INVESTIGADORES
SPINELLI Mariela Lorena
congresos y reuniones científicas
Título:
Spatio-temporal distribution and ecological role of appendicularians off the La Plata River estuary (34°- 39°S, 52°- 58°W), Southwestern Atlantic Ocean
Autor/es:
FABIANA L. CAPITANIO; MARIELA L. SPINELLI; RUBÉN N. NEGRI; MARÍA DELIA VIÑAS; GRACIELA ESNAL
Lugar:
Hiroshima, Japon
Reunión:
Simposio; 4th International Zooplankton Production Symposium; 2007
Resumen:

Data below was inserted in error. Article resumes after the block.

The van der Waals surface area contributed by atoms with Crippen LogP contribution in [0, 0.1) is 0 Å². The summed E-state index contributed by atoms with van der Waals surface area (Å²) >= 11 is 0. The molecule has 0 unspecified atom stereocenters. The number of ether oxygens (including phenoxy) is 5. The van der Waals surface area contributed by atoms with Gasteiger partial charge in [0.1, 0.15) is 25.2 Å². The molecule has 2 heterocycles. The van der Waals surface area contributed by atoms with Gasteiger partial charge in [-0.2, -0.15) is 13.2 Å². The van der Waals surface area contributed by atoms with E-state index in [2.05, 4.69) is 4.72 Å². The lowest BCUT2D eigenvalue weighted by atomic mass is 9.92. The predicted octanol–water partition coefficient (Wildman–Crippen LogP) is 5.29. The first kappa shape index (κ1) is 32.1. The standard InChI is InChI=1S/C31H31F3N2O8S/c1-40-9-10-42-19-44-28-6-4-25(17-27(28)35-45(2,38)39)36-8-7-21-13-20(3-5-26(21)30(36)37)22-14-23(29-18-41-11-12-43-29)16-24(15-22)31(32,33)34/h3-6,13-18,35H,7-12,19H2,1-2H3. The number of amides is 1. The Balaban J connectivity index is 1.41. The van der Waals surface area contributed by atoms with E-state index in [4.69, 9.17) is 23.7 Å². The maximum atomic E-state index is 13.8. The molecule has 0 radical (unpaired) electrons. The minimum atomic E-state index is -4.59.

The discharges into the continental shelf of the La Plata river, the second largest of South America, enhance high levels of biological production in the near-shore marine ecosystem.  Appendicularians, who are often implicated as mediators of carbon flux through the water column, graze on sub-micron colloids, lithogenic materials, cyanobacteria, bacterioplankton and nanoflagellates.  We present results on the distribution pattern of these tunicates in relation to the water masses and their ecological role, which were obtained during 6 spring cruises (1993-1996, 2003-2004).  The spatial distribution of salinity showed differences in the river discharges.  During 1993, low salinity waters (<33.3 psu) were displaced as far as 38°S and appendicularian abundances reached up to 3000 ind.m-3.  Oikopleura dioica was the most abundant and its pellet production, estimated by combining field measurements and literature data, reached 66.58 gC.m-2.d-1.  This value is considerably high when compared to those reported for other estuaries.   During 1995, the river scarce outflow and the detection of mid-shelf waters (33.4-33.7 psu) at the mouth of the estuary were coincident with O. fusiformis and Fritillaria borealis occurrences.  Both discharge anomalies may be associated with two climatologic events, El Niño and La Niña, registered in 1993 and 1995 respectively.  In the other cruises, especially in 1996, not only was the main influence of the river extended to the south but it also was displaced offshore to the northeast.  Therefore, the river’s outflow variability is reflected on the species spatial distribution and O. dioica may contribute significantly in the estuary’s carbon cycling.